Dictionary: A   B   C   D   E   F   G   H   I   J   K   L   M   N   O   P   Q   R   S   T   U   V   W   X   Y   Z

Larky



[lahrk] /lɑrk/

noun
1.
a merry, carefree adventure; frolic; escapade.
2.
innocent or good-natured mischief; a prank.
3.
something extremely easy to accomplish, succeed in, or to obtain:
That exam was a lark.
verb (used without object)
4.
to have fun; frolic; romp.
5.
to behave mischievously; play pranks.
6.
Fox Hunting. (of a rider) to take jumps unnecessarily:
He tired his horse by larking on the way home.
/ˈlɑːkɪ/
adjective (informal) larkier, larkiest
1.
frolicsome or mischievous
/lɑːk/
noun
1.
any brown songbird of the predominantly Old World family Alaudidae, esp the skylark: noted for their singing
2.
short for titlark, meadowlark
3.
(often capital) any of various slender but powerful fancy pigeons, such as the Coburg Lark
4.
up with the lark, up early in the morning
/lɑːk/
noun
1.
a carefree adventure or frolic
2.
a harmless piece of mischief
3.
what a lark!, how amusing!
verb (intransitive)
4.
(often foll by about) to have a good time by frolicking
5.
to play a prank
n.

“songbird,” early 14c., earlier lauerche (c.1200), from Old English lawerce (late Old English laferce), from Proto-Germanic *laiw(a)rikon (cf. Old Saxon lewerka, Frisian liurk, Old Norse lævirik, Dutch leeuwerik, German Lerche), of unknown origin. Some Old English and Old Norse forms suggest a compound meaning “treason-worker,” but there is no folk tale to explain or support this.

“spree, frolic,” 1811, possibly shortening of skylark (1809), sailors’ slang “play rough in the rigging of a ship” (larks were proverbial for high-flying), or from English dialectal lake/laik “to play” (c.1300, from Old Norse leika “to play,” from PIE *leig- “to leap”) with intrusive -r- common in southern British dialect. The verb lake, considered characteristic of Northern English vocabulary, is the opposite of work but lacks the other meanings of play. As a verb, from 1813. Related: Larked; larking.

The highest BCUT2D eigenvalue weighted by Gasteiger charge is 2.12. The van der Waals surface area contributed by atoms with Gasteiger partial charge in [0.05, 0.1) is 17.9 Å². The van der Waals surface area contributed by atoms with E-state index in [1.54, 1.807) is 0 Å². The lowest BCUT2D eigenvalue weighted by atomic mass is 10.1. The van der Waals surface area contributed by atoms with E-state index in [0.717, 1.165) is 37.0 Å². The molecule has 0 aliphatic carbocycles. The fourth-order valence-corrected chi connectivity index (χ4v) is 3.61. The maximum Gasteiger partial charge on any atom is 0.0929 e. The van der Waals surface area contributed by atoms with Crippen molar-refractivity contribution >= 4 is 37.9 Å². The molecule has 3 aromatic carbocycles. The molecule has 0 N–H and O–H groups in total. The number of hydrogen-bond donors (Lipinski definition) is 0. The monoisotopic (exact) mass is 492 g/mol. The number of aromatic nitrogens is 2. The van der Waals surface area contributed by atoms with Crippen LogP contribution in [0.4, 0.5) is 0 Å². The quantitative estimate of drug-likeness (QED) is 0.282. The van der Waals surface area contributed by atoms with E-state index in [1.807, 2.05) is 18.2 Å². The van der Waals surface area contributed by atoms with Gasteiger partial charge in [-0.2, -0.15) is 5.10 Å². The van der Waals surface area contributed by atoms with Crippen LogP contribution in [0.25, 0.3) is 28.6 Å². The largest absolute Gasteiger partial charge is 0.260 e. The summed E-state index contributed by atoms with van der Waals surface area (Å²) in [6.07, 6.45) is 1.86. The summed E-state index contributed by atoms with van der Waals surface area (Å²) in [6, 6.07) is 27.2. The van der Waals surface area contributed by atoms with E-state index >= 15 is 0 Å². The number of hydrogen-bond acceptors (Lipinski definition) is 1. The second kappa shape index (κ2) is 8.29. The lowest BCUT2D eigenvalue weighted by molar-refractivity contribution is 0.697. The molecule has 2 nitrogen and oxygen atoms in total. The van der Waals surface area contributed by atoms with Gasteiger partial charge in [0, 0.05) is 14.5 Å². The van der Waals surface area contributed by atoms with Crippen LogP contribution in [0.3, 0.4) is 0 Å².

adjective

Playful; frolicsome; bantering •Chiefly British: began making larky plunges into show business (1841+)

noun

A merry time •Chiefly British (1811+)

verb

: This is no time to go larking (1813+)

[origin uncertain; perhaps fr an allusion to the bird, since skylark in the same sense is found somewhat earlier]
In addition to the idiom beginning with lark

Tagged:

Read Also:

  • Larmen

    [lahr-muh n] /ˈlɑr mən/ noun, Japanese Cookery. 1. .

  • Larmor-precession

    [lahr-mawr] /ˈlɑr mɔr/ noun, Physics. 1. the precession of charged particles, as electrons, placed in a magnetic field, the frequency of the precession (Larmor frequency) being equal to the electronic charge times the strength of the magnetic field divided by 4π times the mass. /ˈlɑːmɔː/ noun 1. precession of the orbit of an electron in […]



  • Larmor-theorem

    noun, Physics. 1. the theorem that an electron subjected only to the force exerted by the nucleus about which it is moving will undergo but no other change in motion when placed in a magnetic field.

  • Larn

    /lɑːn/ verb (not standard) 1. (facetious) to learn 2. (transitive) to teach (someone) a lesson: that’ll larn you!



Disclaimer: Larky definition / meaning should not be considered complete, up to date, and is not intended to be used in place of a visit, consultation, or advice of a legal, medical, or any other professional. All content on this website is for informational purposes only.